Between April 2002 and June 2013, 55 patients underwent VEPTR instrumentation for EOS at our institution; 21 patients had to be excluded; 11 patients are still under growth sparing treatment, and 10 patients had incomplete medical records (3 died during the lengthening period because of their comorbidities, 6 foreign patients had further treatment in their home country, and one patient had a VEPTR inserted as a salvage procedure). In total, 34 VEPTR patients had graduated from growth sparing treatment and were eligible for evaluation. Demographics and etiologies of VEPTR graduates are listed in Table 1. In 4 patients, the index operation was performed after the age of 10. All of them had a congenital etiology of scoliosis diagnosed before the age of 10. With intended 6-monthly intervals a total of 347 implant lengthenings were performed.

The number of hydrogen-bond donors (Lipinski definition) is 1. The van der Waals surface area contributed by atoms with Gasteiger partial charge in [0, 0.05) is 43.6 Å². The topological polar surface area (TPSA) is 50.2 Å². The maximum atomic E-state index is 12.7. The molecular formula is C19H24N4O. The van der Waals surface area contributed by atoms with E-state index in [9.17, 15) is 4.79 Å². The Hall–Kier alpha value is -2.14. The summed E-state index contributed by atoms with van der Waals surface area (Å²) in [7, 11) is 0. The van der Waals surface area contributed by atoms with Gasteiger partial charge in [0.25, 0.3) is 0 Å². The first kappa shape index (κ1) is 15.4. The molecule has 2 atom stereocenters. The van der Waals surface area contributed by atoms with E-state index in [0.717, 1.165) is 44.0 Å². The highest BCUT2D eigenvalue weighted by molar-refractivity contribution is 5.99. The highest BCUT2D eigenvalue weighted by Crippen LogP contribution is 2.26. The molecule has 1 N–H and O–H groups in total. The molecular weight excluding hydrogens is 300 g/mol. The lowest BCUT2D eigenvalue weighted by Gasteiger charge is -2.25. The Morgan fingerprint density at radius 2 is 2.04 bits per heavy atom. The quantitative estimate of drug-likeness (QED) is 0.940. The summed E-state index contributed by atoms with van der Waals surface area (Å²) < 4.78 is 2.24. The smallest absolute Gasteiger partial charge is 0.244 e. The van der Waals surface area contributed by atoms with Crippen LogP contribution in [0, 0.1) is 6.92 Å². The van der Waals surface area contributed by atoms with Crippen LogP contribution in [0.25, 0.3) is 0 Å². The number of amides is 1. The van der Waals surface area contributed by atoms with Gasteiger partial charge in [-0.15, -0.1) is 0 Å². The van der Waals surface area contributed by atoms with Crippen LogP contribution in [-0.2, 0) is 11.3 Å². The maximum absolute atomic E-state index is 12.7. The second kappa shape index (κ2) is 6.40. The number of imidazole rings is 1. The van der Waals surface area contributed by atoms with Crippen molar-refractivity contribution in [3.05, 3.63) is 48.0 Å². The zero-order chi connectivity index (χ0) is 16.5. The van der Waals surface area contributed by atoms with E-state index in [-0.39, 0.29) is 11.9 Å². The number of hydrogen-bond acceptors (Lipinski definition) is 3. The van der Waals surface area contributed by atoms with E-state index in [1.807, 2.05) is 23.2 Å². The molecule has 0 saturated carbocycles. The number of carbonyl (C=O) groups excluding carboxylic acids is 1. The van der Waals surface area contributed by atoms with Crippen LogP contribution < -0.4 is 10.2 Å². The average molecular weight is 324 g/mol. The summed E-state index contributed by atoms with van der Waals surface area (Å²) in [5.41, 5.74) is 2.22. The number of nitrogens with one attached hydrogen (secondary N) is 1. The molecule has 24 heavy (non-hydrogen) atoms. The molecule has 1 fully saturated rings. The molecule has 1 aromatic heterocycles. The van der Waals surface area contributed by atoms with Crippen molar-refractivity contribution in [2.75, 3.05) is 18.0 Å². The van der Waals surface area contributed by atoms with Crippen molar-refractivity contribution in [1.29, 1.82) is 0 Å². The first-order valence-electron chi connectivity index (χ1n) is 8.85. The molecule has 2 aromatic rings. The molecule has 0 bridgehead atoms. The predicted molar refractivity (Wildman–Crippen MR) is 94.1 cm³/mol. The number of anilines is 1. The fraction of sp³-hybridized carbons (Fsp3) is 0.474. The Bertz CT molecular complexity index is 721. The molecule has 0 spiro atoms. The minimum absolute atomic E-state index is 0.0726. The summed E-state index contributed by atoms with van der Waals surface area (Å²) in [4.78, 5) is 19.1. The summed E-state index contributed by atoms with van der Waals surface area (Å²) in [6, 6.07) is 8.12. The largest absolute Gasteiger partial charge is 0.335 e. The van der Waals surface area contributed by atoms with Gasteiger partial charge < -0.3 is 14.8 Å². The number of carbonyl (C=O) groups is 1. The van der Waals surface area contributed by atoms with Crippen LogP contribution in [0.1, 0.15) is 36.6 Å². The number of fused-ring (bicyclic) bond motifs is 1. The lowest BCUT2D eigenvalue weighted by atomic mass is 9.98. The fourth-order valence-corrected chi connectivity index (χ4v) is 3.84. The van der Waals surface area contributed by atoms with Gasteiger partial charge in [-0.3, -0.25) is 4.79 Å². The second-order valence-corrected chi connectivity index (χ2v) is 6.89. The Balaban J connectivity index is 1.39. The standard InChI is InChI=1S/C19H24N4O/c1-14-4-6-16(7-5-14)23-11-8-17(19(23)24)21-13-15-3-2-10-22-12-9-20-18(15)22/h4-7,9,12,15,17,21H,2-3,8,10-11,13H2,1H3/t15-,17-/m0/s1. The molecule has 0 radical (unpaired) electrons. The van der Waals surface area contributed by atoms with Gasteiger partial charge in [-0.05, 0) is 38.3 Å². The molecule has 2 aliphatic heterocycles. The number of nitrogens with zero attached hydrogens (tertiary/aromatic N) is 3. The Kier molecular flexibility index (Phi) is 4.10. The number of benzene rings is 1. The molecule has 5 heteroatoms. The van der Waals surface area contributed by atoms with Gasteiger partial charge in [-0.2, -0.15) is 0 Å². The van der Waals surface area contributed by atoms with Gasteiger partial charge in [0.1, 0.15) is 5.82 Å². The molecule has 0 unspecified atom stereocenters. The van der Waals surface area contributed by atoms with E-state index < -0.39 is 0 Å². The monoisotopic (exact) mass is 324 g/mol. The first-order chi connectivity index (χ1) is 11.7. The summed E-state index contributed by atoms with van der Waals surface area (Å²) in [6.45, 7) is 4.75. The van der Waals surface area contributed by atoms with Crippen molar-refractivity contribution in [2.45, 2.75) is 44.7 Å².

The mean age at the end of VEPTR treatment was 13.8±2.3 years (range, 9.6 to 19.6 y). The mean time between the last VEPTR lengthening and the latest follow-up was 50±25 months (range, 10 to 115 mo).The main coronal Cobb angle before the index operation averaged 70±23 degrees (range, 21 to 121 degrees), reducing to 50±22 degrees (range, 10 to 107 degrees) after VEPTR implantation, and being 65±22 degrees (range, 17 to 119 degrees) after the last lengthening (Fig. 1). The main kyphosis averaged 53±27 degrees (range, 6 to 137 degrees) preoperative, changing to 43±23 degrees (range, 5 to 95 degrees) immediately postoperative, and 70±33 degrees (range, 15 to 133 degrees) after the last lengthening.